David Friedman reflects on Trump's revolutionary Middle East policies

DIPLOMATIC AFFAIRS: The now former US ambassador to Israel left office this week proud of his accomplishments, but concerned about Biden's plans.

DAVID FRIEDMAN: I don’t think I’ll be complacent until Israel’s geopolitical status is the same as Norway’s. Israel is still under more pressure than it should be. (photo credit: MARC ISRAEL SELLEM/THE JERUSALEM POST)
DAVID FRIEDMAN: I don’t think I’ll be complacent until Israel’s geopolitical status is the same as Norway’s. Israel is still under more pressure than it should be.
(photo credit: MARC ISRAEL SELLEM/THE JERUSALEM POST)
On the evening of January 6, then-US ambassador to Israel David Friedman was not glued to his TV screen, watching then-president Donald Trump call on his supporters to march to the US Capitol and “fight like hell,” and seeing those demonstrators storm the Senate, like so many of us were. Former US treasury secretary Steven Mnuchin was in Israel, and Friedman was busy joining him in meetings.
But when Friedman caught up on the news the next morning, he was “mortified,” he said in an interview with The Jerusalem Post just before his last day in office this week.
“If there’s any doubt as to whether I condemn the rhetoric that got this started – I certainly do. It was too much. Yes, including the president,” Friedman said. “I wish the president hadn’t given the speech he gave.”
Friedman expressed hope that, with time, the dust from January 6 will settle, and people will remember the good that the Trump administration did.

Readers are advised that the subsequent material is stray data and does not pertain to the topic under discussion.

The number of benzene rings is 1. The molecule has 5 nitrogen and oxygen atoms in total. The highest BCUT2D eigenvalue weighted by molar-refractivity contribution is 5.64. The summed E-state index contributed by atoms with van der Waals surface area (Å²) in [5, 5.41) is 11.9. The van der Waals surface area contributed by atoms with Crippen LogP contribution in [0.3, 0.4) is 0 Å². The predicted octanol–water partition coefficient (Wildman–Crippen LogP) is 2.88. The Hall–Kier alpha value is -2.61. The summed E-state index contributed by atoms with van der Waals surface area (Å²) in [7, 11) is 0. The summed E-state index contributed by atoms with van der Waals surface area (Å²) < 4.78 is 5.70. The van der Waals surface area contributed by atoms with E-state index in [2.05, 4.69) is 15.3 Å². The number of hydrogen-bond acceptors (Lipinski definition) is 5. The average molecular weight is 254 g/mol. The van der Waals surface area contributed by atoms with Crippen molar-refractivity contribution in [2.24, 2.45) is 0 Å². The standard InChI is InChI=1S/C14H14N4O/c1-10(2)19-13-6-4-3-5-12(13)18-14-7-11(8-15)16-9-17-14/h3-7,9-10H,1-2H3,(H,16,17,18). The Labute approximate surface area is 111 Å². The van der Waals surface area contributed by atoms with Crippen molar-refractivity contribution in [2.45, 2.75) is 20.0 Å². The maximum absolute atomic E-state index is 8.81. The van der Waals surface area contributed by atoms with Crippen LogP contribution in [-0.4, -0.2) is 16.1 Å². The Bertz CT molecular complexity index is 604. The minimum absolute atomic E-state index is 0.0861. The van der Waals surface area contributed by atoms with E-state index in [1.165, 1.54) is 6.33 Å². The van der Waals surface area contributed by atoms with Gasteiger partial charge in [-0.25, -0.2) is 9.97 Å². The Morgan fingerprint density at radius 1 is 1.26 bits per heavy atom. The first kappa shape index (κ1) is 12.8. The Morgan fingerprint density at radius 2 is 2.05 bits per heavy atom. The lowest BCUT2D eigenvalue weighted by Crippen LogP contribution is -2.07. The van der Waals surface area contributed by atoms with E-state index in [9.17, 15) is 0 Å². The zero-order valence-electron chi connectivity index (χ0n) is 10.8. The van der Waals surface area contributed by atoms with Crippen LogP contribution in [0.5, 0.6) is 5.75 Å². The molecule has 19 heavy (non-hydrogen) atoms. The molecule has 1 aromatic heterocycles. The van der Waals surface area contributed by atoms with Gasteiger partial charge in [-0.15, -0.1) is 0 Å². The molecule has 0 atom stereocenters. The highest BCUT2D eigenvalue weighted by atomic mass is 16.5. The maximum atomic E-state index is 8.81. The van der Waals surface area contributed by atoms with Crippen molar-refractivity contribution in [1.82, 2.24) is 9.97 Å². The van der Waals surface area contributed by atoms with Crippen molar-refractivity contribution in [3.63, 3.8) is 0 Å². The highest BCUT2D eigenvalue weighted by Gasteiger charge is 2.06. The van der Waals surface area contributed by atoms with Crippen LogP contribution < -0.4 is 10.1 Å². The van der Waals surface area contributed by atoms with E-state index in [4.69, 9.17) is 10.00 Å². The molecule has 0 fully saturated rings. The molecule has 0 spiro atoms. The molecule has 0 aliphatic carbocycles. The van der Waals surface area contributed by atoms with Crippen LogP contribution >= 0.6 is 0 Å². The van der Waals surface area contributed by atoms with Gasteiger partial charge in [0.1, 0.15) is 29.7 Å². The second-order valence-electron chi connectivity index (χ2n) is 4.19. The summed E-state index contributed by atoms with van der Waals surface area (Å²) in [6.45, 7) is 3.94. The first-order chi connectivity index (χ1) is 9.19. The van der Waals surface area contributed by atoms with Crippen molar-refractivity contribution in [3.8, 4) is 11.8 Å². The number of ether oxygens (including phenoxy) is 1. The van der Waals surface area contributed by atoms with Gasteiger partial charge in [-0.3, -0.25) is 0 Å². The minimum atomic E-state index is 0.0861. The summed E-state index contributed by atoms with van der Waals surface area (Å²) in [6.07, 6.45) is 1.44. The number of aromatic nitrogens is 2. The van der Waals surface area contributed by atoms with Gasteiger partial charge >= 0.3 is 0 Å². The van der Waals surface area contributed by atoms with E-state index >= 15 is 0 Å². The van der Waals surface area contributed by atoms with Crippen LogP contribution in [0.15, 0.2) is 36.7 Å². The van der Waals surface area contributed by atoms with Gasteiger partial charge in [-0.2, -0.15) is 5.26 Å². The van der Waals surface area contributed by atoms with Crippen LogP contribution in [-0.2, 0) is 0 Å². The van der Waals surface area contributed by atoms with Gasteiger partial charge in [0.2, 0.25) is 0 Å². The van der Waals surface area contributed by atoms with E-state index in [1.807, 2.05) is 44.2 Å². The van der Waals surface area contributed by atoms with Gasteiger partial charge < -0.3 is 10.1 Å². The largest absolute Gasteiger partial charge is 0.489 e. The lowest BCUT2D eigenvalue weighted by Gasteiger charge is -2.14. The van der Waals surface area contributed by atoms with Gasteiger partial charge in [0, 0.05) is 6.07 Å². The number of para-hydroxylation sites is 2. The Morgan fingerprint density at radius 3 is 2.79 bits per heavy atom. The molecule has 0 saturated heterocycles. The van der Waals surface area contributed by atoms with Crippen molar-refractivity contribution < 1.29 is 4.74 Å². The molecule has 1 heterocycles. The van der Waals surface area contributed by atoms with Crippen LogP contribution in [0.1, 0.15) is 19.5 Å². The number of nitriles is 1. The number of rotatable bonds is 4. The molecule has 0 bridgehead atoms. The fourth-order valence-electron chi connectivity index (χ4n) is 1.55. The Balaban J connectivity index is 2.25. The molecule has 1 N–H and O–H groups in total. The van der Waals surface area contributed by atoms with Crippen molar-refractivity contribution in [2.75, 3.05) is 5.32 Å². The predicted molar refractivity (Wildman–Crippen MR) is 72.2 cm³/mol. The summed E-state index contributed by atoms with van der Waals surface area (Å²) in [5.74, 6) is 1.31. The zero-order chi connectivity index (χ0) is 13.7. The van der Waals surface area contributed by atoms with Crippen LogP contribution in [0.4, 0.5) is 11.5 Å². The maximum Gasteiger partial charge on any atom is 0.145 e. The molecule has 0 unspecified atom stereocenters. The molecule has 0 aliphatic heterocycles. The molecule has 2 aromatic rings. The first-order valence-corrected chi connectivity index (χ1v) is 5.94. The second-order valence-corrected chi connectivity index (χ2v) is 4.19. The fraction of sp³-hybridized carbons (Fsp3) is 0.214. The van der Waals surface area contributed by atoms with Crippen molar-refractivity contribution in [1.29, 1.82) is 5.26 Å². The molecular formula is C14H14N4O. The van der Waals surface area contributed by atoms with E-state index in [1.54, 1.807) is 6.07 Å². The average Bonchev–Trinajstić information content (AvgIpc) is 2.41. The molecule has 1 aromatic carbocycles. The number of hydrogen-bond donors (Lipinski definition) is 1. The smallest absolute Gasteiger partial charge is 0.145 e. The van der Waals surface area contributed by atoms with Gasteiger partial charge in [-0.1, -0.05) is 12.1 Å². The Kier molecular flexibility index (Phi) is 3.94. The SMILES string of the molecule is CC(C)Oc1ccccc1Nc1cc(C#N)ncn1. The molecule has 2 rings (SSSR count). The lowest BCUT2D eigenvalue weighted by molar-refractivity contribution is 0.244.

“I’m really, really unhappy about how this all worked out. It’s not what the Trump administration should be known for. It’s not the way I hope we would have transitioned,” he said. “And there are lots of really, really good people who committed themselves and everything they had over the past four years to serve the interests of the US who don’t deserve to be tagged with this horrific event at the end of the term.”
Friedman seemed to find the events baffling: “I want to understand who was driving the violence. How did they get in? How did they manage to achieve this? Why wasn’t [the Capitol] better protected?... I hope – with the benefit of some hindsight, as things calm down – we’ll... understand how this happens, so it doesn’t happen again.”
“There’s lots of blame to go around,” Friedman said, explaining that Trump is not the only one at fault, because there has been “an unfortunate exchange of one extreme position for another, back and forth,” for the past four years, including people who had not “accepted the president’s leadership in a civilized way.”
The Trump administration “started badly and ended badly,” he recounted.
“It started badly, because the day the president was inaugurated, half the country was protesting saying ‘he’s not my president.’ The use of government apparatus to spy on the president was unconscionable, Russiagate was unconscionable, impeachment over a phone call was unconscionable....
“The story didn’t begin on January 6, 2021. It began long ago. The seeds of so much discontent were sowed on both sides.”
The ambassador also pointed to the Black Lives Matter protests and riots over the summer, saying: “Qualifying violence by saying this is okay because it’s protesting for civil rights, this is not okay because it’s protesting an election – that, to me, is painting with too fine a brush.”